“[In the 1990s,] we flew to [Gabriel García Márquez’s] walled compound deep in the jungle near Cartagena in an open helicopter with protection from guards armed with machine guns. We landed on a helipad near his compound and went through the underbrush in a jeep with our protectors. If that was not enough of a thriller, then meeting and working with Márquez is a memory for life. You could see the essence of his very being was like the magical realism that spilled onto the pages of his novels.” – Stage Director Francesca Zambello on Gabriel García Márquez’s influence on developing Florencia en el Amazonas (1997)

Sheri Greenawald as Florencia in Florencia en el Amazonas (1997); Photo: Ken Howard

Sheri Greenawald as Florencia in Florencia en el Amazonas (1997);
Photo: Ken Howard

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3 Holiday Set Operas

We are now coming to the end of Hanukkah, with Christmas just around the corner. We’ve selected three holiday set operas for you to check out. Take a look below!

https://www.youtube.com/watch?v=ukKOfDgA8mA

La Boheme (2012); Photo: Robert Millard

La Boheme (2012); Photo: Robert Millard

La Boheme

The first two acts of Giacomo Puccini’s timeless classic take place on Christmas Eve as six impoverished young Bohemians, surviving only on laughter and the promise of love in Belle Époque Paris, spend a memorable night on the town. Revel in the tragic romance this upcoming June, when La Boheme graces the Dorothy Chandler Pavilion stage (with the delectable Nino Machaidze making her role debut as Mimi), and fall in love with the beautiful snowy moment at the end of the third act.

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Every Student Succeeds…and Arts Education Helps

I’ve been fortunate to have had many wonderful teachers in my life, including Joe Marrella, who produced one of the most influential shows I participated in – a production of Mary Zimmerman’s Metamorphoses. I still remember it fondly almost a decade later, because it was not just a high school theater show. Marrella challenged us to dig deeper into our characters, to see real life, current events connections to the play’s themes of love and greed that are universal. Yes, it was the arts, but it taught me that dramaturgy – really in depth research (the likes of which are done in any profession from journalism to opera to the scientific fields) – is vital to a successful performance.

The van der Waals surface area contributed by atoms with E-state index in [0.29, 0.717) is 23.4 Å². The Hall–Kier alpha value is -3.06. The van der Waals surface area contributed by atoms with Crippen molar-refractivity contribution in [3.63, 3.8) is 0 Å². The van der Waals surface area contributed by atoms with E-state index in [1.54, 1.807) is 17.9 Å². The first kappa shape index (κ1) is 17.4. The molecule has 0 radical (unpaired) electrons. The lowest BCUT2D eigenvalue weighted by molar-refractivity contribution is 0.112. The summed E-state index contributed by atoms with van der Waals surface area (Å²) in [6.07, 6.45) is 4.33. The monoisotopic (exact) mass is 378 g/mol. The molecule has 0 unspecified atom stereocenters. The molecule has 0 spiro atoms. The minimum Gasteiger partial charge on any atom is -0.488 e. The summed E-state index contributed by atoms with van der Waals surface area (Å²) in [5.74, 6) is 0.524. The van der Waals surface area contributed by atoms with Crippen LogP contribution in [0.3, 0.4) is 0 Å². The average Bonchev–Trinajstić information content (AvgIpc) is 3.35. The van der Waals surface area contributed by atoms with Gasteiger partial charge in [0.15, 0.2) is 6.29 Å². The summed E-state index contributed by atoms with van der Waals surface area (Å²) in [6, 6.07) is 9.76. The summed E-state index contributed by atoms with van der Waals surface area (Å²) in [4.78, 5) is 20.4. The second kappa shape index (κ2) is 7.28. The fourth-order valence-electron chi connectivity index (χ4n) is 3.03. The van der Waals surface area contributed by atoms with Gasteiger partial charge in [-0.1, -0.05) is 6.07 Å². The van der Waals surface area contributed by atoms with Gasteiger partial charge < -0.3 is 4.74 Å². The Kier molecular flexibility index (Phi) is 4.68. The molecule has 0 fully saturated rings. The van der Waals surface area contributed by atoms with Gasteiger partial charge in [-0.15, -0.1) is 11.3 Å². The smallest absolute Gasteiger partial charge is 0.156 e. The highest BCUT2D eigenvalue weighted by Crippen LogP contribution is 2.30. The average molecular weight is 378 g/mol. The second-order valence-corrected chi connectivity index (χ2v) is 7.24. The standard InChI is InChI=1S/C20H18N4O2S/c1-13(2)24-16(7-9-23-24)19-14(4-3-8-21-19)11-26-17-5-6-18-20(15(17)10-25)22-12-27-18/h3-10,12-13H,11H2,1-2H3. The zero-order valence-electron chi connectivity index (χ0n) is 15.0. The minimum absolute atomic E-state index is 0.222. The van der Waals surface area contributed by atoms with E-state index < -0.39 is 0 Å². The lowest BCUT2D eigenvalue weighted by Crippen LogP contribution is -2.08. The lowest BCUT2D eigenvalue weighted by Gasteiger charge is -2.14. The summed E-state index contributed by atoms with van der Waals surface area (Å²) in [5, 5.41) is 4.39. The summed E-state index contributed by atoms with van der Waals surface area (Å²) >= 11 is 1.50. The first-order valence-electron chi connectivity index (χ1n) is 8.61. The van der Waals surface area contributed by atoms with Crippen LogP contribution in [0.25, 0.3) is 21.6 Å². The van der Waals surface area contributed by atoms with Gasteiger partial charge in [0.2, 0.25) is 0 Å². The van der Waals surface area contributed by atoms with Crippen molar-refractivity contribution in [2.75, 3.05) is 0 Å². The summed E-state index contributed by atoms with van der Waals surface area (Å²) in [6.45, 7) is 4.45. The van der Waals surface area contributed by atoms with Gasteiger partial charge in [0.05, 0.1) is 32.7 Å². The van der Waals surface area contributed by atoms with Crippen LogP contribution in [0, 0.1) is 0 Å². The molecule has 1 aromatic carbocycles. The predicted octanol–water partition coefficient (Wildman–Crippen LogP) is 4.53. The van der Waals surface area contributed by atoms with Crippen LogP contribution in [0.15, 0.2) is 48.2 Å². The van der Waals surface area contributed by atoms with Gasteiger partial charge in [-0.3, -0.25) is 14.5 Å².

I received an even greater sense of the importance of the arts in education when I started working as a journalist for LA Opera, just in time for Opera Camp. Today’s headlines are filled with stories of inequality, injustice and hate. Understanding our role in changing the world can be daunting. Through our annual Opera Camp program, LA Opera not only gives kids 9-17 the experience of staging an operatic performance, but also connects campers to the past and to today’s toughest issues. It brings context to headlines and shows them their impact on the world. (This past summer, campers got to visit the Japan-America National Museum, while working on The White Bird of Poston, an opera set in a WWWII Japanese internment camp.)